The resting oxygen uptake and carbon dioxide production was measured using the Cosmed K4b2 portable spirometric system (Cosmed, Rome, Italy). The system measures breath-by-breath ventilation (E), fraction of expired oxygen (FEO2) and carbon dioxide (FECO2). Subjects breathe through a rubber face mask (Hans Rudolph Inc., Kansas City, MO, USA), which directs air into the ventilation turbine and into the portable unit housing the O2 and CO2 gas analyser. Those lightweight systems (total mass 1.5 kg) are attached via harness to the subject's body in such a manner that their movements are not hampered during the measurement periods. Expired gas concentrations were measured with a polarographic electrode for the O2 fraction and with an infrared electrode for the CO2 fraction. These gas analysers were thermostated and compensated for barometric pressure and environmental humidity variations. The Cosmed K4 system was calibrated before each test according to the manufacturer's recommended procedures (operator's manual of K4 system). Measurements were made at approximately 0700 hours for not less than 30 min in a supine position after an overnight fasting period. The system estimates the energy expenditure by measuring breath-by-breath oxygen uptake (ml O2 min−1) and converts this to kilocalories per minute (or kcal kg min−1) using the Haldane correction for inspired minimum ventilation and standard equations.8 Kilocalories instead of the SI (Système international d'unités) value joule were used to ease the comparison of results with published data. The conversion factor is 4.1868. The K4b2 has been accepted to accurately measure V̇O2 and estimate energy expenditure over a wide range of metabolic rates in adults.9

Energy expenditure during load was measured with the same open-circuit system during training sessions in the gym (basketball and rugby), on an outdoor clay court as well as on an indoor hard court (tennis). Measurements were made during a typical training session focusing on the player skills development and on game situations. It was possible to measure one athlete per training session using the portable spirometric system. According to this, we performed tests in 10 different training sessions on wheelchair tennis, 12 on wheelchair rugby and 10 on wheelchair basketball. Training time was standardized beginning at 1900 hours for approximately one hour without fasting periods or special diet. To compare the metabolic training intensities of the athletes, blood samples to estimate lactate concentrations were taken four times each training hour. Heart rate was continuously measured using X-Trainer heart rate monitors (Polar, Oy, Finland). Borg Scale was used to rate subjective exertion.10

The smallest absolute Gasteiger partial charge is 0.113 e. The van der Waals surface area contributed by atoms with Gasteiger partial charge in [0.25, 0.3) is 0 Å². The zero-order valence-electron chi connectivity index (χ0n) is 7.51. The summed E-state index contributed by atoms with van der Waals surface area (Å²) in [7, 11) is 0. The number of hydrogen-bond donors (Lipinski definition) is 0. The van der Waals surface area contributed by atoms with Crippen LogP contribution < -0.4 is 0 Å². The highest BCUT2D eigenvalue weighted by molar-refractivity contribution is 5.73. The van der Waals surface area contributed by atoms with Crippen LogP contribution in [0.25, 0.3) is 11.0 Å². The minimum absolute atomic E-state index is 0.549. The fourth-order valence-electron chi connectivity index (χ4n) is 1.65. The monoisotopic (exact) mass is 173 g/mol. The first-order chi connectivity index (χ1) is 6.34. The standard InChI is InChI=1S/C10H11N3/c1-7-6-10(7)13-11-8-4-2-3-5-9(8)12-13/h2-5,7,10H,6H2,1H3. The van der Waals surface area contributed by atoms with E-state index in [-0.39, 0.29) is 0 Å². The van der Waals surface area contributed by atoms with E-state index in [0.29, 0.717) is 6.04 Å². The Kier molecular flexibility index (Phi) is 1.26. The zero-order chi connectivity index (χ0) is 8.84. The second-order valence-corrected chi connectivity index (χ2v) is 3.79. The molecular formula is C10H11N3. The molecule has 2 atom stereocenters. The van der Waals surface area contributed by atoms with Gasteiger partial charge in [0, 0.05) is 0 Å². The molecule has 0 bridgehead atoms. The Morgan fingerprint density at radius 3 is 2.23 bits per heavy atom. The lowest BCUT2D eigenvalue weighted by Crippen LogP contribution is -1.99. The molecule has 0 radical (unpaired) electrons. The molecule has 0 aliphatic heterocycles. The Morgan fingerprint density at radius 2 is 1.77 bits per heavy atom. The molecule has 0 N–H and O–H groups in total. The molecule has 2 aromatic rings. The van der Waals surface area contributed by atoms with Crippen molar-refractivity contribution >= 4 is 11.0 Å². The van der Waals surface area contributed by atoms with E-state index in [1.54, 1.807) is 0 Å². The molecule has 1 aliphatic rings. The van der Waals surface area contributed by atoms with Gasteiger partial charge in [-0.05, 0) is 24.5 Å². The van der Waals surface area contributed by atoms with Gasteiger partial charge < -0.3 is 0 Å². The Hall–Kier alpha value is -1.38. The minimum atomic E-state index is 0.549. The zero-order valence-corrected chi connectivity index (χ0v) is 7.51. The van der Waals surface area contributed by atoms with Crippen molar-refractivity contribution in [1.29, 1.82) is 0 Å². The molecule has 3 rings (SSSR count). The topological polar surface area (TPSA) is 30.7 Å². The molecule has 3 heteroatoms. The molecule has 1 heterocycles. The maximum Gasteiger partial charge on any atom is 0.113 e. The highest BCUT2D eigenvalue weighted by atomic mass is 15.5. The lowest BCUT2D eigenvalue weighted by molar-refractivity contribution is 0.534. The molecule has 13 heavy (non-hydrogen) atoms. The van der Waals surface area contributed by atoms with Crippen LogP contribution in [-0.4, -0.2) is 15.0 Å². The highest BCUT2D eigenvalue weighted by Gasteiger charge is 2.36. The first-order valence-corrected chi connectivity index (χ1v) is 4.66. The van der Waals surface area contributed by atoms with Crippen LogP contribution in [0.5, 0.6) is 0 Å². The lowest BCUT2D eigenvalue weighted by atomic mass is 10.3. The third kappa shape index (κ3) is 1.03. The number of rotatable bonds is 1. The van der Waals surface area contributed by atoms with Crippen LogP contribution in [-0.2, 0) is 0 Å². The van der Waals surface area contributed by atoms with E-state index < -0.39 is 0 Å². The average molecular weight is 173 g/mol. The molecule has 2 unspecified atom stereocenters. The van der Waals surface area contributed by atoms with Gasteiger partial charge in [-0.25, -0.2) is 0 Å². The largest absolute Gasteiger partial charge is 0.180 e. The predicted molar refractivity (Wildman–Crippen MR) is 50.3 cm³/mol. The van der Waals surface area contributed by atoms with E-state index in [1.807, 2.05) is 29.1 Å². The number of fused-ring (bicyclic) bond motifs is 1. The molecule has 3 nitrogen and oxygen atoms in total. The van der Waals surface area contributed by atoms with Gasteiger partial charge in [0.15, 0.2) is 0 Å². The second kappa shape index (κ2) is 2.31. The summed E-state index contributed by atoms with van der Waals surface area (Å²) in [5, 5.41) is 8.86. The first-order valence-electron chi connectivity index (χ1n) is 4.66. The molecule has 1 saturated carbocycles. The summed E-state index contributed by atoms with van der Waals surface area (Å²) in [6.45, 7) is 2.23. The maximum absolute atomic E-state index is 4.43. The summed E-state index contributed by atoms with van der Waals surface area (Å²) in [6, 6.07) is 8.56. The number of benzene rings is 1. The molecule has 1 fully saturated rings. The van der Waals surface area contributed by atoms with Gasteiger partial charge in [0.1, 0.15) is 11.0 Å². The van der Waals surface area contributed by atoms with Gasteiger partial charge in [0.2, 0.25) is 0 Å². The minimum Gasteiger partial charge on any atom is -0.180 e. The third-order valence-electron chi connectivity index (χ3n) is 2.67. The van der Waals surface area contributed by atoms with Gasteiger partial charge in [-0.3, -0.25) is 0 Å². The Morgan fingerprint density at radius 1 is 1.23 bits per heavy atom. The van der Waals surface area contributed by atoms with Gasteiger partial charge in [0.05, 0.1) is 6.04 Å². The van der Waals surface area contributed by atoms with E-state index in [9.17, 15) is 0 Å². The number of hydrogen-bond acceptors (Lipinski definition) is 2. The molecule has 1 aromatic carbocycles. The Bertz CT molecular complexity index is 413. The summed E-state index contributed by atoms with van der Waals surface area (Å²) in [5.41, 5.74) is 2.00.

Participants

Thiry-six male athletes with spinal cord injuries (tennis: 14 athletes with paraplegical spinal cord injury, rugby: 12 athletes with quadriplegically spinal cord injury and basketball: 10 athletes with paraplegical spinal cord injury) took part in the investigation. Participants were fully informed of the procedures and possible risks associated with the investigations and were allowed to withdraw from the study at any time. Each volunteer provided written consent before taking part, and all investigations were approved by the German Sports University ethical advisory committee. Lesion levels were between cervical areas (C5) to lumbar areas (L3). All athletes played in the first and second national German league of their specific sport. Anthropometric data are given in Table 1.